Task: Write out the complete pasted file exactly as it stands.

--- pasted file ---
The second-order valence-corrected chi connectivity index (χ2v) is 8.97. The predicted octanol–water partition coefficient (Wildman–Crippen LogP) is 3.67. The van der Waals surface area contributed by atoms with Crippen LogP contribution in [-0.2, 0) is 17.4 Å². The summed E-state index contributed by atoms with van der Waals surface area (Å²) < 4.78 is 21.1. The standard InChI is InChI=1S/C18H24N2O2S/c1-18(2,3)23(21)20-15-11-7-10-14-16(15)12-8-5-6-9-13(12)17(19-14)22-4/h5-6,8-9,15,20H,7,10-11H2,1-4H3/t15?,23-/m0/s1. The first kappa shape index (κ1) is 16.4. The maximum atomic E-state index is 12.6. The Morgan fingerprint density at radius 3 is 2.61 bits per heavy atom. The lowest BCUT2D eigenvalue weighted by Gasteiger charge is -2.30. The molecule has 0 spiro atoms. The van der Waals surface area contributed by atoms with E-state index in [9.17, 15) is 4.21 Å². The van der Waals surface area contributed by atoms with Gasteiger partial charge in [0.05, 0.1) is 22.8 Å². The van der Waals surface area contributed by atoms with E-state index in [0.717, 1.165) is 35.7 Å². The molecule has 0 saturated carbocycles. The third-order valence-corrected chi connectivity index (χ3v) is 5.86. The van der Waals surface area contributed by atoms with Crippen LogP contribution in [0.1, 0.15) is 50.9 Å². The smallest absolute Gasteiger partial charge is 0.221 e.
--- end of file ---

The second-order valence-corrected chi connectivity index (χ2v) is 8.97. The predicted octanol–water partition coefficient (Wildman–Crippen LogP) is 3.67. The van der Waals surface area contributed by atoms with Crippen LogP contribution in [-0.2, 0) is 17.4 Å². The summed E-state index contributed by atoms with van der Waals surface area (Å²) < 4.78 is 21.1. The standard InChI is InChI=1S/C18H24N2O2S/c1-18(2,3)23(21)20-15-11-7-10-14-16(15)12-8-5-6-9-13(12)17(19-14)22-4/h5-6,8-9,15,20H,7,10-11H2,1-4H3/t15?,23-/m0/s1. The first kappa shape index (κ1) is 16.4. The maximum atomic E-state index is 12.6. The Morgan fingerprint density at radius 3 is 2.61 bits per heavy atom. The lowest BCUT2D eigenvalue weighted by Gasteiger charge is -2.30. The molecule has 0 spiro atoms. The van der Waals surface area contributed by atoms with E-state index in [9.17, 15) is 4.21 Å². The van der Waals surface area contributed by atoms with Gasteiger partial charge in [0.05, 0.1) is 22.8 Å². The van der Waals surface area contributed by atoms with E-state index in [0.717, 1.165) is 35.7 Å². The molecule has 0 saturated carbocycles. The third-order valence-corrected chi connectivity index (χ3v) is 5.86. The van der Waals surface area contributed by atoms with Crippen LogP contribution in [0.1, 0.15) is 50.9 Å². The smallest absolute Gasteiger partial charge is 0.221 e.